Immediately after landing at the Minneapolis- St. Paul International Airport Tuesday afternoon, President Bush met with more than a dozen politicians and other officials for an update on the I-35W bridge collapse and on the flooding in southeastern Minnesota.
The briefing was closed to the press, but afterward Bush spoke with reporters. He first talked about efforts to build a new bridge.
"The question now is, how fast can we get the bridge built?" he said. "Members of the Minnesota senatorial and congressional delegation did really good work at the end of the session -- passed authorization for a significant chunk of money that would go to get this bridge up and running."
"So our job now is to cut through the bureaucracy," Bush added, "and get the people down here a new bridge. And that's what we've been discussing."
Bush said he thinks the new bridge can be built in such a way that it could accommodate what he referred to as future forms of transportation. He did not specifically mention light rail transit.
On the floods, Bush noted that the high water turned people's lives upside down. He said the job of the federal government is to get help moving as quickly as possible. Bush said he spoke with Gov. Tim Pawlenty during the briefing about flood assistance.
“Sometimes people in rural America wonder whether or not the people in the cities think about them...I want those folks to understand the president thinks about it.”President George W. Bush
"I understand rural America pretty well," Bush said. "Sometimes people in rural America wonder whether or not the people in the cities think about them. I appreciate you coming to brief me, because I want those folks to understand the president thinks about it. The senators and the governor have heard about it, and they care about it."
Bush said help will be available for small businesses and to provide shelter for people. He concluded his brief remarks by saying he's confident when he returns for the I-35W bridge opening, the communities devastated by the flooding will be up and running.
The main reason for the president's visit was to raise money for U.S. Sen. Norm Coleman, R-Minn., who is up for re-election next year.
Following the briefing at the air base, Bush's motorcade whisked him to Eden Prairie for the Coleman fundraiser, at the home of William and Tani Austin. Bush was at the event for nearly two hours.
Earlier in the day, about three dozen Bush opponents gathered in a park near the site of the fundraiser. They were underscoring Coleman's close ties to the president, who's been struggling in public opinion polls.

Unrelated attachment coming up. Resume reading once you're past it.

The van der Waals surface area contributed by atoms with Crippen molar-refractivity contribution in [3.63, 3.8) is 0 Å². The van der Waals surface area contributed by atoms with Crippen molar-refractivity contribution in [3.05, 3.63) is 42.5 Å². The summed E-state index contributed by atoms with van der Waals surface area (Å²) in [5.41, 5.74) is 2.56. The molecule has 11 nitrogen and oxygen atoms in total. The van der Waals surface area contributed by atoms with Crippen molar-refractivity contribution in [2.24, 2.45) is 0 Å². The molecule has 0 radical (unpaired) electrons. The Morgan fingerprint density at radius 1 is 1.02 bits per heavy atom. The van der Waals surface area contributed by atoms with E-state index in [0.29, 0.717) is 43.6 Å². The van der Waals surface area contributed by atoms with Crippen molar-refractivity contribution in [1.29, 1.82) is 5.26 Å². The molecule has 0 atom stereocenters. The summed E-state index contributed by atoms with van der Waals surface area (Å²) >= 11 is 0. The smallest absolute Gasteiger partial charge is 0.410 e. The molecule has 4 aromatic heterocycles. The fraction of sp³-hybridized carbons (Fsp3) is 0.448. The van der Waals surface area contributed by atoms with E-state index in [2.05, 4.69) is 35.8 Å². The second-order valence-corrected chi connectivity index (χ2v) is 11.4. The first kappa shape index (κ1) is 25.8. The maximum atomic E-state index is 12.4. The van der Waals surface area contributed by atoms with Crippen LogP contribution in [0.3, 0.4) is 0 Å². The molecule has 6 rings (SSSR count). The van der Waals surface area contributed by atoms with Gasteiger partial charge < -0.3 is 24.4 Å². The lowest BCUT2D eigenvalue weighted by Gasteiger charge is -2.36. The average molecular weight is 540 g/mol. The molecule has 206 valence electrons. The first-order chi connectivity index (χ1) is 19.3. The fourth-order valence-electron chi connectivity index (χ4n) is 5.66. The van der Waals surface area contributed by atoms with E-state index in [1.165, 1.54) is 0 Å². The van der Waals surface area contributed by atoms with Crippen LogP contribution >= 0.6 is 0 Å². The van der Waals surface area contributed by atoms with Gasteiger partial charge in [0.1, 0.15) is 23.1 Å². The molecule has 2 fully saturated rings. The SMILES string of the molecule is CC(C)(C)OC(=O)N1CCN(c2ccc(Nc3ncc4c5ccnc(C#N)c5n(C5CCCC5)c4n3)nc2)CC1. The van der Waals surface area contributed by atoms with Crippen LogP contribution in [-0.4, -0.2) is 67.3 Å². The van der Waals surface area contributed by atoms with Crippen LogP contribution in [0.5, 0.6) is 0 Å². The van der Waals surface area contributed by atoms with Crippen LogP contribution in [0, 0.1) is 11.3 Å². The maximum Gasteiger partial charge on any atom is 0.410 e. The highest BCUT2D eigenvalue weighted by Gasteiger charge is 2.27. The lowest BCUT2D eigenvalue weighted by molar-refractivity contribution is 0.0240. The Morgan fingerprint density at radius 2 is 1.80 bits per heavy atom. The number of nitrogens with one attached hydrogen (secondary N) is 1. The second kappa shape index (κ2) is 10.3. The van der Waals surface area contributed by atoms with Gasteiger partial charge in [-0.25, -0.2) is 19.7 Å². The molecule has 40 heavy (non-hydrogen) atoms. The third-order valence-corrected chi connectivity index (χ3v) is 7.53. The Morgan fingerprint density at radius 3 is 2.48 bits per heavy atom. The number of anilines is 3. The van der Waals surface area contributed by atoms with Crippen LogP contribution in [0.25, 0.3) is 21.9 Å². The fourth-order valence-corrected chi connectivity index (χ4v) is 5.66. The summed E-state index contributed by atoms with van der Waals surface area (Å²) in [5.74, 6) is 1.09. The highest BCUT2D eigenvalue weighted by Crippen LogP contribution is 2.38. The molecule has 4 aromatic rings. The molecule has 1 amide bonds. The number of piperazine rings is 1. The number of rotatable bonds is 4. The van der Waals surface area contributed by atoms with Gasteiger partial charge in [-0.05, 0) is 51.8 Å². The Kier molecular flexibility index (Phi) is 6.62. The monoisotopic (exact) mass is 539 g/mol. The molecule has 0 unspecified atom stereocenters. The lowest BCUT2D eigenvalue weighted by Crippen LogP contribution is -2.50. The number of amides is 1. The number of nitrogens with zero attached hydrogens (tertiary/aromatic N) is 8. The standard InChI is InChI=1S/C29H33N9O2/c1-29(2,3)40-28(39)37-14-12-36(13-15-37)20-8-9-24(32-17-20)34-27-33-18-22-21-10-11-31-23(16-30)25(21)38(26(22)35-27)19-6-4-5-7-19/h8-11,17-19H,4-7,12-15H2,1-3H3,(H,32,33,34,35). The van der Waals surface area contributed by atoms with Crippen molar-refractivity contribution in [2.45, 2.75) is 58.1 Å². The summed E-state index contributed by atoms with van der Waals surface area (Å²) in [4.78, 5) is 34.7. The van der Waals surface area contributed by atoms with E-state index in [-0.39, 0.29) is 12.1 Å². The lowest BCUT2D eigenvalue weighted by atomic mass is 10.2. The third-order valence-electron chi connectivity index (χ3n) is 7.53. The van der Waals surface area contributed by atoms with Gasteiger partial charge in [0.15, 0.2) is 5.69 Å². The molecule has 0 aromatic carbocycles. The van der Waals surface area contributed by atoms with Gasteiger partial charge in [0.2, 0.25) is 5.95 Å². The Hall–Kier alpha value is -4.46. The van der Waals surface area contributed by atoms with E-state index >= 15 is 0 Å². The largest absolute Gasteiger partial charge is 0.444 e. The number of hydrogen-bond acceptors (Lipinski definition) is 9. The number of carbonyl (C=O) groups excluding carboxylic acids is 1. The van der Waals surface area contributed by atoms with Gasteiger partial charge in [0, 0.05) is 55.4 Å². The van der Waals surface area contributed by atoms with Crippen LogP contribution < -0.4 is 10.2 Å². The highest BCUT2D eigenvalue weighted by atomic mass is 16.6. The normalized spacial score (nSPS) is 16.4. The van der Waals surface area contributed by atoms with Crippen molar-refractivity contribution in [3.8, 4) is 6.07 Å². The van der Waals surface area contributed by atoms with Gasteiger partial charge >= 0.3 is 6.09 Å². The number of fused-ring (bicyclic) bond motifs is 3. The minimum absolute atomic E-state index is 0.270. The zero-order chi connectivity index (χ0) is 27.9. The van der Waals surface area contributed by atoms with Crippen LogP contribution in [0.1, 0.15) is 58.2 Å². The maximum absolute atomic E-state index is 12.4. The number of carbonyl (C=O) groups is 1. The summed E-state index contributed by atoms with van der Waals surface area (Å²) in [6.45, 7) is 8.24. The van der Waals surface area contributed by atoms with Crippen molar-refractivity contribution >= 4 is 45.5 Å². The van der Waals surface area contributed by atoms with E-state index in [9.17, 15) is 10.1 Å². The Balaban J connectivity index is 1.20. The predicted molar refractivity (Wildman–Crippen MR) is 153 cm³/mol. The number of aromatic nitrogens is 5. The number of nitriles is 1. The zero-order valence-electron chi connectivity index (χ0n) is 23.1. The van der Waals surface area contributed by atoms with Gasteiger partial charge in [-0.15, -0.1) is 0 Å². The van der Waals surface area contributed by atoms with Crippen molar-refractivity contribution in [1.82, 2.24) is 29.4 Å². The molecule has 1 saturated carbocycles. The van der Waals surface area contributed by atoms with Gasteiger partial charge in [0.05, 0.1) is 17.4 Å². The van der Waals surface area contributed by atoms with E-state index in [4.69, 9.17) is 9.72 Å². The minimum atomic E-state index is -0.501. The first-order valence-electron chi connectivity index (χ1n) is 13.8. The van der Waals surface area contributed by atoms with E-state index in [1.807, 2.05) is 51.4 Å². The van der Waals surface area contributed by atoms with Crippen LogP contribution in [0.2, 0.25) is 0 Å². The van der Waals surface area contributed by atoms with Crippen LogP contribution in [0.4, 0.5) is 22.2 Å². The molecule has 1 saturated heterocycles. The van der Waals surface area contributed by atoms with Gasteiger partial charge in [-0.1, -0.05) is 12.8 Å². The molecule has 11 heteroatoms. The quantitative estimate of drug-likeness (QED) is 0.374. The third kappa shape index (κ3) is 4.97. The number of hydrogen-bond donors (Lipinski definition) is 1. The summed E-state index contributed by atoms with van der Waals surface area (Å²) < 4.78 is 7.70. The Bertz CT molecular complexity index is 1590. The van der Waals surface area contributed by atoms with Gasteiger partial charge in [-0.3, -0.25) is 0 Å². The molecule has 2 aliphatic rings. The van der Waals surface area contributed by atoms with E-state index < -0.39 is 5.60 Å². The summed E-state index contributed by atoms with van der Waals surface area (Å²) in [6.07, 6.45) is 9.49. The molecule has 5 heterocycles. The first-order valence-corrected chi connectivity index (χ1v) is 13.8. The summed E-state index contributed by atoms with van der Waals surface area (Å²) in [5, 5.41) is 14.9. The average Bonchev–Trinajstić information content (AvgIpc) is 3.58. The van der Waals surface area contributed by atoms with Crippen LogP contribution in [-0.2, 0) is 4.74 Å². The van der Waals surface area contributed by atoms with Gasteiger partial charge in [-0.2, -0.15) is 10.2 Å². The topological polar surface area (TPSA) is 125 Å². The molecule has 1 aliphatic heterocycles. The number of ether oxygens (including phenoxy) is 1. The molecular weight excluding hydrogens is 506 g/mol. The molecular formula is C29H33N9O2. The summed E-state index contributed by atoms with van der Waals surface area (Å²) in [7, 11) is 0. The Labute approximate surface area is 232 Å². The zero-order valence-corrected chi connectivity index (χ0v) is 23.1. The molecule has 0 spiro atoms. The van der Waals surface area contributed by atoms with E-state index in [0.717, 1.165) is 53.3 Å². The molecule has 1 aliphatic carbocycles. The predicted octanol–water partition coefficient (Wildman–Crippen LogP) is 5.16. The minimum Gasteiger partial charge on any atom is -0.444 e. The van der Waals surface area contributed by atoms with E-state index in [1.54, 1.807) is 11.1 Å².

The demonstrators were trying to make the case that Bush was in Minnesota to raise money for Coleman to reward Coleman for his loyality.
The demonstration focused mostly on the war in Iraq. Rick Hanson spoke at the gathering. His son Eric is currently serving his second tour of duty in Iraq.
Rick Hanson said he doesn't think President Bush is listening to him or any other military families. Still, he said he hopes public opposition to the war will pressure President Bush and Coleman to end it.
"It is simply the right thing to do," Hanson said. "Mr. Bush is not listening to anybody. Why would he listen to me or anybody else? He won't listen to his advisers or his generals, so he gets rid of them and brings in another one. I wouldn't expect him to listen to me."
"He doesn't have kids in it. And until you do, you don't know what that is," Hanson added. "There just isn't any connection that you can make when that is your son over there."
The Bush White House urged Coleman to run for Senate against DFLer Paul Wellstone more than seven years ago. Since then, Democrats have criticized Coleman as being too close to President Bush.
But some Democrats were also hoping for a boost from the president's visit.
The two most well-known DFLers vying to run against Coleman -- Al Franken and Mike Ciresi -- put together media campaigns. Ciresi released two radio ads ripping Coleman and Bush on Iraq. Franken put out a fundraising appeal on the Internet.